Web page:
You may examine the AD docket on the Internet at http://www.regulations.gov; or in person at the Docket Operations office between 9 a.m. and 5 p.m., Monday through Friday, except Federal holidays. The AD docket contains this AD, the regulatory evaluation, any comments received, and other information. The street address for the Docket Operations office (telephone (800) 647-5527) is provided in the ADDRESSES section. Comments will be available in the AD docket shortly after receipt.
We provided the public the opportunity to participate in the development of this AD. We have considered the comments received.
Request To Eliminate the AD Action Compliance Date
One commenter, a private citizen, requests that we eliminate the AD action compliance date, as it might cause premature removals of LPT modules and increase the anticipated cost of compliance.
We do not agree. The compliance date is necessary to maintain the airworthiness of the U.S. engine fleet. We did not change the AD.
Request for Previous Credit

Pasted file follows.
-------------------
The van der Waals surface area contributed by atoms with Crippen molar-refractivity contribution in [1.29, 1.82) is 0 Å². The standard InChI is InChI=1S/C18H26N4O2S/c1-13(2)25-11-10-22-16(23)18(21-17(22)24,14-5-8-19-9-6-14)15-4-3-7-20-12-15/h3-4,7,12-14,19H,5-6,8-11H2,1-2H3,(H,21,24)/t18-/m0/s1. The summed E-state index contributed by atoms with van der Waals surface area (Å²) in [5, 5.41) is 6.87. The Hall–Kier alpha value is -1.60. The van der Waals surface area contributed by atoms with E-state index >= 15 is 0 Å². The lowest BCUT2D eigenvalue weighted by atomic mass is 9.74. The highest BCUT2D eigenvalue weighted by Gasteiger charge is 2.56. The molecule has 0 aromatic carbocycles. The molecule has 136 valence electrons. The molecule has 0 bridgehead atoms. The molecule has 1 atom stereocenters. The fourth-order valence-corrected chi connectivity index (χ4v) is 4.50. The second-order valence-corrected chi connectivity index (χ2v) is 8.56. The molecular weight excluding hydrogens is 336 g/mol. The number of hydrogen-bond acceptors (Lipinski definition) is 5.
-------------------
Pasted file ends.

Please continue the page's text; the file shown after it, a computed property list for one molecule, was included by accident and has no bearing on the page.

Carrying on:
Three carriers and two private citizens request previous credit for complying with earlier versions of the applicable GE service documents, before the effective date of the AD. The commenters state that they have already modified some engines to correct the unsafe condition.
We agree. The original versions of the service bulletins (SBs) are technically the same as the Revision 1 versions. GE Repair Document (RD) No. 935-314-S2 and RD No. 935-314-S3 are technically the same as the RD No. 935-314-S4 version. We added a paragraph to allow for previous credit of these documents. GE issued RD No. 935-314-S4 after we issued the proposed AD, which we now reference in the AD.
Request To Increase the Compliance Period From 8 Years, to 10 Years or 11 Years
One carrier requests that we increase the compliance period from 8 years to 10 years, and another carrier and a private citizen request we increase the compliance period to 11 years, after the effective date of the AD. The commenters point out that GE considered it acceptable to not specify any compliance period in their service bulletins. The commenters feel that increasing the compliance period does not negatively impact safety.
We do not agree. The 8-year AD compliance period will give the operators a total of 11 years from the introduction of the service bulletins. The compliance date is necessary to maintain the airworthiness of the U.S. engine fleet. We did not change the AD.